The Curse of Time

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I only have ten more days on my study abroad program. Nine, if you consider that it is now 9:00pm on May 2nd. My flight leaves on May 12th at 9am, meaning that I now have only 228 hours left in Europe. These past three months have simultaneously been the fastest and slowest of my life. At times it felt like I would never go back home, and suddenly I find myself days away from packing my belongings. Where did the time go after all?

I wish I could tell you that I spent every waking moment to the fullest, immersing myself and pushing myself to explore new boundaries. That is not my truth, as I wrote in some of my past blogs, however I can’t say that my time was wasted or meaningless. When preparing to study abroad, they say that getting used to a new way of living takes time, they say that four months will go by in no time, and that this will be the time of your life. Week by week I keep asking myself what time even means. How do we recognize what moments are important and what moments are meant to be fleeting? How could I find a way to explain why my perception of time has warped during my stay here?

In one of my courses, we talked about the differences between time in American and Spanish culture. Generally, in the United States our perception of time is rigid, and productivity is valued above all. We strive to achieve one activity at a time, getting it done as quickly and efficiently as possible. This is known as monochronic time whereas Spain tends to have polychronic time. Time is flexible, there is more value in personal relationships rather than productivity, and disruptions are seen as a normal part of the process. There is, for the most part, little to no shame in being tardy or changing plans at the last minute. As we discussed this, I began to realize how I was a polychronic person living the past 21 years in a monochronic society. It helped explain why I struggled with the pressures of productivity and feeling like if I wasn’t working 24/7 I was wasting time.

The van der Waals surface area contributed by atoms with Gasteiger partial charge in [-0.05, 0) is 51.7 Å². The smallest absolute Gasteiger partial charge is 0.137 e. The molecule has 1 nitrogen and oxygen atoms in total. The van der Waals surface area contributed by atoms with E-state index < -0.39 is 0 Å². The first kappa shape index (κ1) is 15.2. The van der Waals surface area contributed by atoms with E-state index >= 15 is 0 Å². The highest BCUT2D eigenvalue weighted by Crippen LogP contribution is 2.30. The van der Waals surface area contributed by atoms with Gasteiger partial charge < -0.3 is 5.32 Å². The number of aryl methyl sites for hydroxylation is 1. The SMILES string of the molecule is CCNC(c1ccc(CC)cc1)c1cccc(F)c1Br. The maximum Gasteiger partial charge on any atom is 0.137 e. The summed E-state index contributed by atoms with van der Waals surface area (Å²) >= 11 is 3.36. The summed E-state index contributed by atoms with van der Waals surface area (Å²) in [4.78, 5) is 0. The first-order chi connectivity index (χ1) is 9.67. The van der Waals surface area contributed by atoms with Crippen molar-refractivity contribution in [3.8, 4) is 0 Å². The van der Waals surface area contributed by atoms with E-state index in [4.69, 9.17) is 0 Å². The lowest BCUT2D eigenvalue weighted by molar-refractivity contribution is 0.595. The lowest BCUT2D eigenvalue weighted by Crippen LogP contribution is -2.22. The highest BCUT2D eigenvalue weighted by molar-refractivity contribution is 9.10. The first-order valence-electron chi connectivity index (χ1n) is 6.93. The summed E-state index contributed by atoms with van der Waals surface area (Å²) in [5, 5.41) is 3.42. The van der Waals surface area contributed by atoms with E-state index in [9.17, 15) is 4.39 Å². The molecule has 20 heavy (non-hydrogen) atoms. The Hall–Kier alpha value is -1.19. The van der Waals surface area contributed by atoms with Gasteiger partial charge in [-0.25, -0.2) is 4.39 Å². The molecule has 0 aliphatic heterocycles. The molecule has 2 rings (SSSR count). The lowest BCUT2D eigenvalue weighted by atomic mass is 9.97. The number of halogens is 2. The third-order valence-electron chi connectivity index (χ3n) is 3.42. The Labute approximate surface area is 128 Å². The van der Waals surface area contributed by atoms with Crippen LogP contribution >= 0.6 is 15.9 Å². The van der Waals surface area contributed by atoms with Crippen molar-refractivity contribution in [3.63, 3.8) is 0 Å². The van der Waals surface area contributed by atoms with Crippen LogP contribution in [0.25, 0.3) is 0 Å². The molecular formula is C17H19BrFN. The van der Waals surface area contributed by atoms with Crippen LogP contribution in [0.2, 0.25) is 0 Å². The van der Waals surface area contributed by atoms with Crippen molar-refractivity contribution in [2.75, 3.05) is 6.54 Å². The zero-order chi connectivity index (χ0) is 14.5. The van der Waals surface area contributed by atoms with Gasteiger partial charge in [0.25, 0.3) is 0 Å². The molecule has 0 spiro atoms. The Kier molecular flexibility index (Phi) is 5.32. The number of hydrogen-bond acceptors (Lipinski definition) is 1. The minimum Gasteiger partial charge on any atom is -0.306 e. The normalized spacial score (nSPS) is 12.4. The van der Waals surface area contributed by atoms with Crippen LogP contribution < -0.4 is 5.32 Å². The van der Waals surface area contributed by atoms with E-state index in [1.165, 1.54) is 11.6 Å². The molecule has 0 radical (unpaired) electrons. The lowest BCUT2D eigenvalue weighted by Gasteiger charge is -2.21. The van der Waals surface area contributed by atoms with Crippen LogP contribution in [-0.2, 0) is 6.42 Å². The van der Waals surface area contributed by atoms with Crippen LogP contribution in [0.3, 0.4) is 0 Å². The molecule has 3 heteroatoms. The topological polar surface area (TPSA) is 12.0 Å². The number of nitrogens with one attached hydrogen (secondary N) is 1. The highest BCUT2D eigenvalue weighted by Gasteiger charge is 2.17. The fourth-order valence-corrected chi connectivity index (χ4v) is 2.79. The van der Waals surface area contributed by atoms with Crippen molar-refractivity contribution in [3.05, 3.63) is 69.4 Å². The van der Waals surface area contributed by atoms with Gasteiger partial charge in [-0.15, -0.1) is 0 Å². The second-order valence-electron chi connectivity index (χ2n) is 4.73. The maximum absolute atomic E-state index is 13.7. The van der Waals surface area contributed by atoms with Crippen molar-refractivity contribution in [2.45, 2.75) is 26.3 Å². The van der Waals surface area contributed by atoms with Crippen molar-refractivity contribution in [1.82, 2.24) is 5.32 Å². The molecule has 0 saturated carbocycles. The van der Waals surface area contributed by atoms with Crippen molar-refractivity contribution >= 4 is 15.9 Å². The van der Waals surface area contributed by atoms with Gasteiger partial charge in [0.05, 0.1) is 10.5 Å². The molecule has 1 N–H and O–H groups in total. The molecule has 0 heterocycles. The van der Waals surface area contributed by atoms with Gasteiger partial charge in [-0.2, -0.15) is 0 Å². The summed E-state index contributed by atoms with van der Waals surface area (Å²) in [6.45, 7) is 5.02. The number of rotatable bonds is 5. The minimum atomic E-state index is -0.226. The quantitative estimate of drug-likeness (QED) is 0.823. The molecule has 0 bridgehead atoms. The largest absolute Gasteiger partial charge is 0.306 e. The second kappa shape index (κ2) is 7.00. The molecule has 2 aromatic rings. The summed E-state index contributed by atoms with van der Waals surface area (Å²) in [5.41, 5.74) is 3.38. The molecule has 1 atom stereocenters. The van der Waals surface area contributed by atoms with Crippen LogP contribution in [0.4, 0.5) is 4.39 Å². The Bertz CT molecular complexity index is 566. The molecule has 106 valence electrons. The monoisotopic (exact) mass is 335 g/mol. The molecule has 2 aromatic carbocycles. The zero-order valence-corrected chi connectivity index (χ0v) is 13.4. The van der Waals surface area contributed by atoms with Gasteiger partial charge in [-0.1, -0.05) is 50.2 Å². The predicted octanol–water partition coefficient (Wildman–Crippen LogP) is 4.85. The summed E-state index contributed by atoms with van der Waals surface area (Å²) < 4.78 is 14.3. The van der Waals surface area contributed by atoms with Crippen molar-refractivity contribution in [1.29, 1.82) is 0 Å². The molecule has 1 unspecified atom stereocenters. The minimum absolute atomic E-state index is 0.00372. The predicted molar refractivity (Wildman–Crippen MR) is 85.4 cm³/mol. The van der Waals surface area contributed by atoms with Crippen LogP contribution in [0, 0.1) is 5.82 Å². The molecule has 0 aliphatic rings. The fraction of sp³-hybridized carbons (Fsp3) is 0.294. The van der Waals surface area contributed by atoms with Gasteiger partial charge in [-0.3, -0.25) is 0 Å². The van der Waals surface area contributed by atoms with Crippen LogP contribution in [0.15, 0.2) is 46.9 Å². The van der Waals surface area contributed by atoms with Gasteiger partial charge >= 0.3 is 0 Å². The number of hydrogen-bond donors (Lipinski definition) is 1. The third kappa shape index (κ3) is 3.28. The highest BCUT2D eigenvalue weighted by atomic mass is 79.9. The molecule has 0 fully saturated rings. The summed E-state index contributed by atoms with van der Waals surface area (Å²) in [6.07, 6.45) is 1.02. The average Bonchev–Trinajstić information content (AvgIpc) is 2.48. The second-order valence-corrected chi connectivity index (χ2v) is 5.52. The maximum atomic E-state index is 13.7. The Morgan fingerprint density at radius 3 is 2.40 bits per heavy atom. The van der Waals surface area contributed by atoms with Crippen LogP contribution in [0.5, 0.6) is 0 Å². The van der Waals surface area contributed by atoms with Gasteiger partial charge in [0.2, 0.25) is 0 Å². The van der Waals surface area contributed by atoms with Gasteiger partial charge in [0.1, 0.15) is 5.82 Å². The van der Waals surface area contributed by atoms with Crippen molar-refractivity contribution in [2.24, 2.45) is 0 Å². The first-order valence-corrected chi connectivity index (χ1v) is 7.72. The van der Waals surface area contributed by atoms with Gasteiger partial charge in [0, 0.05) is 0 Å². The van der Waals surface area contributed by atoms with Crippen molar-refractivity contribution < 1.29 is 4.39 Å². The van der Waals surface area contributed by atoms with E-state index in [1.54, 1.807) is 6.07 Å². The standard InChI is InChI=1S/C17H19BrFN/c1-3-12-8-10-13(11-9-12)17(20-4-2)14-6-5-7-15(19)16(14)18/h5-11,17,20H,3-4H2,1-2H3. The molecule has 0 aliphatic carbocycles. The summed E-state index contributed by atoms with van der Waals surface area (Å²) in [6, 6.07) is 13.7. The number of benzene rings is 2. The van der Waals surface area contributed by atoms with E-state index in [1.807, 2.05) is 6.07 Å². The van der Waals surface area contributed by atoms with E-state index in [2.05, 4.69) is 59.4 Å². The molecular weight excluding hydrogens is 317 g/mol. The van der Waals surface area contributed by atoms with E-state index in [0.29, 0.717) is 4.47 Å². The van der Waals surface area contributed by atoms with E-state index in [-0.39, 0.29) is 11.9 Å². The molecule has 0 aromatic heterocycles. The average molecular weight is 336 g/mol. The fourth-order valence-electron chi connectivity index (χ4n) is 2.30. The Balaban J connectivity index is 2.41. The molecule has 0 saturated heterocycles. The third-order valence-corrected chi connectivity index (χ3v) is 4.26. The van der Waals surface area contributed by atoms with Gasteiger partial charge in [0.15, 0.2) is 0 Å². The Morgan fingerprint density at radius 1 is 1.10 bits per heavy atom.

Looking back at my blogs, I was still writing from that perspective, feeling like I wasn’t satisfied and telling myself that I needed to push myself out of my boundaries. I did need to push myself, but I now also recognize that there was nothing wrong with taking the time that I needed to adjust and align my priorities. My first few weeks in Seville felt so long because they felt empty. My last few weeks have sped by because I’m no longer restricting myself into the “productivity” mindset. I began to prioritize my relationships with others rather than my school responsibilities, which helped me with procrastination and overall improved my wellbeing. As I reflect on my relationship with time, I realize that I have always been fighting against it, instead of using it for my benefit. I used to think that time was a curse, that there would never be enough to get everything done. I just didn’t have the right perspective.

Pictured below: a short weekday trip to Armação de Pêra, where time slowed down while we admired the sunset.